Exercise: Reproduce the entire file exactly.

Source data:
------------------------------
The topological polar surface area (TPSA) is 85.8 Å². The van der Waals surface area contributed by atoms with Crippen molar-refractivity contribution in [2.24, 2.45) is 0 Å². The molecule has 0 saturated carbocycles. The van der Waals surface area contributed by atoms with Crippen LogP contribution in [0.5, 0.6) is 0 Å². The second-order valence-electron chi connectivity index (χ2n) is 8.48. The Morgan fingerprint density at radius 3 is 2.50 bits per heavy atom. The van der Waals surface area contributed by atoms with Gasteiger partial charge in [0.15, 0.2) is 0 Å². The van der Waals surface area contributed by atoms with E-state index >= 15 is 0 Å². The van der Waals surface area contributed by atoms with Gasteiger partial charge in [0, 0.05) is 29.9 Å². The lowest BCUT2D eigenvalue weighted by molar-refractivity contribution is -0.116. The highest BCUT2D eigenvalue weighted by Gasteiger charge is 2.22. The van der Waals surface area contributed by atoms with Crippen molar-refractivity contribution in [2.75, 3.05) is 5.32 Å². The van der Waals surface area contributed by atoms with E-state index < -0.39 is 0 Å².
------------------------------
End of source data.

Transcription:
The topological polar surface area (TPSA) is 85.8 Å². The van der Waals surface area contributed by atoms with Crippen molar-refractivity contribution in [2.24, 2.45) is 0 Å². The molecule has 0 saturated carbocycles. The van der Waals surface area contributed by atoms with Crippen LogP contribution in [0.5, 0.6) is 0 Å². The second-order valence-electron chi connectivity index (χ2n) is 8.48. The Morgan fingerprint density at radius 3 is 2.50 bits per heavy atom. The van der Waals surface area contributed by atoms with Gasteiger partial charge in [0.15, 0.2) is 0 Å². The van der Waals surface area contributed by atoms with E-state index >= 15 is 0 Å². The van der Waals surface area contributed by atoms with Gasteiger partial charge in [0, 0.05) is 29.9 Å². The lowest BCUT2D eigenvalue weighted by molar-refractivity contribution is -0.116. The highest BCUT2D eigenvalue weighted by Gasteiger charge is 2.22. The van der Waals surface area contributed by atoms with Crippen molar-refractivity contribution in [2.75, 3.05) is 5.32 Å². The van der Waals surface area contributed by atoms with E-state index < -0.39 is 0 Å².